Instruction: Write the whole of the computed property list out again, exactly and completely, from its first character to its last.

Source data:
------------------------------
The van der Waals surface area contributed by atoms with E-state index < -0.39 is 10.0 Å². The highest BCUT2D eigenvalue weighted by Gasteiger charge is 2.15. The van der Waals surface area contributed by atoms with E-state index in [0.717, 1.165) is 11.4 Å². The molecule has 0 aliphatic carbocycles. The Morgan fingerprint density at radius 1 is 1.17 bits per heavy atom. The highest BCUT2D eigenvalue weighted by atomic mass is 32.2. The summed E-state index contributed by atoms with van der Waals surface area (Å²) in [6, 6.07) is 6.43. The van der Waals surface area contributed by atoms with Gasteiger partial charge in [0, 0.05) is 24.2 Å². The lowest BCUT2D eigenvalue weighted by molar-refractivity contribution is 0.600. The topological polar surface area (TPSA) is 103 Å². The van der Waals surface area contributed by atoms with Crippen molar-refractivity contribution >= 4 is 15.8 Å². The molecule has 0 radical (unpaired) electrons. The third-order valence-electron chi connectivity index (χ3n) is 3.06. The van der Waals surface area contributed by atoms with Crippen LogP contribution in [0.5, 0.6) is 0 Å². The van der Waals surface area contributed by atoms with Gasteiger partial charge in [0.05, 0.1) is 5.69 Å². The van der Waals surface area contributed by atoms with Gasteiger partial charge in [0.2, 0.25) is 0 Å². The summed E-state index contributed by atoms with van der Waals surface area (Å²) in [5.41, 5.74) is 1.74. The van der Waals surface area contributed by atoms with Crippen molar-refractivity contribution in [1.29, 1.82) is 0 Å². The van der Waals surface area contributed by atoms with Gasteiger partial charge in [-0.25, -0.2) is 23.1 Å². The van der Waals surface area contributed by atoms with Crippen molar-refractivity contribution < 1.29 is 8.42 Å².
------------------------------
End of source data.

The van der Waals surface area contributed by atoms with E-state index < -0.39 is 10.0 Å². The highest BCUT2D eigenvalue weighted by Gasteiger charge is 2.15. The van der Waals surface area contributed by atoms with E-state index in [0.717, 1.165) is 11.4 Å². The molecule has 0 aliphatic carbocycles. The Morgan fingerprint density at radius 1 is 1.17 bits per heavy atom. The highest BCUT2D eigenvalue weighted by atomic mass is 32.2. The summed E-state index contributed by atoms with van der Waals surface area (Å²) in [6, 6.07) is 6.43. The van der Waals surface area contributed by atoms with Gasteiger partial charge in [0, 0.05) is 24.2 Å². The lowest BCUT2D eigenvalue weighted by molar-refractivity contribution is 0.600. The topological polar surface area (TPSA) is 103 Å². The van der Waals surface area contributed by atoms with Crippen molar-refractivity contribution >= 4 is 15.8 Å². The molecule has 0 radical (unpaired) electrons. The third-order valence-electron chi connectivity index (χ3n) is 3.06. The van der Waals surface area contributed by atoms with Crippen LogP contribution in [0.5, 0.6) is 0 Å². The van der Waals surface area contributed by atoms with Gasteiger partial charge in [0.05, 0.1) is 5.69 Å². The van der Waals surface area contributed by atoms with Gasteiger partial charge in [0.2, 0.25) is 0 Å². The summed E-state index contributed by atoms with van der Waals surface area (Å²) in [5.41, 5.74) is 1.74. The van der Waals surface area contributed by atoms with Crippen molar-refractivity contribution in [1.29, 1.82) is 0 Å². The van der Waals surface area contributed by atoms with Gasteiger partial charge in [-0.25, -0.2) is 23.1 Å². The van der Waals surface area contributed by atoms with Crippen molar-refractivity contribution < 1.29 is 8.42 Å².